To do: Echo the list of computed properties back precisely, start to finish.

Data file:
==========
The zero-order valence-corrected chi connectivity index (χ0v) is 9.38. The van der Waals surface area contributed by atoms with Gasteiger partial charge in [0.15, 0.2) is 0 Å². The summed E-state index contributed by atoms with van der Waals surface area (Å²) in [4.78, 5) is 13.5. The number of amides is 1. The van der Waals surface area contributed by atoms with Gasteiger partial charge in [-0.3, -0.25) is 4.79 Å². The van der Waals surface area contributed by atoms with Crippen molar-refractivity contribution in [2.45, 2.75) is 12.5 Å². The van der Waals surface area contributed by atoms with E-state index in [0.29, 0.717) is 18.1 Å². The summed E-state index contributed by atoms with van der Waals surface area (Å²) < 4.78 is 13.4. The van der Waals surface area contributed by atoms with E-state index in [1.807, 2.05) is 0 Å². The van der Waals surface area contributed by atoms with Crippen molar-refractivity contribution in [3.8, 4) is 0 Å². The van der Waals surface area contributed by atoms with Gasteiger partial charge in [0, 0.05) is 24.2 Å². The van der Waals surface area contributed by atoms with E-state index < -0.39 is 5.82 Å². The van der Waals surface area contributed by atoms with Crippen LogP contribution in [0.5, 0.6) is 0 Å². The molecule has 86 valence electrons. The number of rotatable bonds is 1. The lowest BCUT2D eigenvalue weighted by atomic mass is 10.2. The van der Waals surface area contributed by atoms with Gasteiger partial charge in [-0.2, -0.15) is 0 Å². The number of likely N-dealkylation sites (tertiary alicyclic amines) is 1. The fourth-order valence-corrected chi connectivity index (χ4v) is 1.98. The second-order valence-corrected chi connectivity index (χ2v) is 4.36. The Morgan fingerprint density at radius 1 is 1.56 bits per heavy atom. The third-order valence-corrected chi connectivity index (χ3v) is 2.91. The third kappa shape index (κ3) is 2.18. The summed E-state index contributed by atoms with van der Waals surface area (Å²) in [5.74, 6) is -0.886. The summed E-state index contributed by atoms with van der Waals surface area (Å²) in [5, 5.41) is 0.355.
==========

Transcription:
The zero-order valence-corrected chi connectivity index (χ0v) is 9.38. The van der Waals surface area contributed by atoms with Gasteiger partial charge in [0.15, 0.2) is 0 Å². The summed E-state index contributed by atoms with van der Waals surface area (Å²) in [4.78, 5) is 13.5. The number of amides is 1. The van der Waals surface area contributed by atoms with Gasteiger partial charge in [-0.3, -0.25) is 4.79 Å². The van der Waals surface area contributed by atoms with Crippen molar-refractivity contribution in [2.45, 2.75) is 12.5 Å². The van der Waals surface area contributed by atoms with E-state index in [0.29, 0.717) is 18.1 Å². The summed E-state index contributed by atoms with van der Waals surface area (Å²) < 4.78 is 13.4. The van der Waals surface area contributed by atoms with E-state index in [1.807, 2.05) is 0 Å². The van der Waals surface area contributed by atoms with Crippen molar-refractivity contribution in [3.8, 4) is 0 Å². The van der Waals surface area contributed by atoms with Gasteiger partial charge in [0, 0.05) is 24.2 Å². The van der Waals surface area contributed by atoms with E-state index < -0.39 is 5.82 Å². The van der Waals surface area contributed by atoms with Crippen LogP contribution in [0.5, 0.6) is 0 Å². The molecule has 86 valence electrons. The number of rotatable bonds is 1. The lowest BCUT2D eigenvalue weighted by atomic mass is 10.2. The van der Waals surface area contributed by atoms with Gasteiger partial charge in [-0.2, -0.15) is 0 Å². The number of likely N-dealkylation sites (tertiary alicyclic amines) is 1. The fourth-order valence-corrected chi connectivity index (χ4v) is 1.98. The second-order valence-corrected chi connectivity index (χ2v) is 4.36. The Morgan fingerprint density at radius 1 is 1.56 bits per heavy atom. The third-order valence-corrected chi connectivity index (χ3v) is 2.91. The third kappa shape index (κ3) is 2.18. The summed E-state index contributed by atoms with van der Waals surface area (Å²) in [5.74, 6) is -0.886. The summed E-state index contributed by atoms with van der Waals surface area (Å²) in [5, 5.41) is 0.355.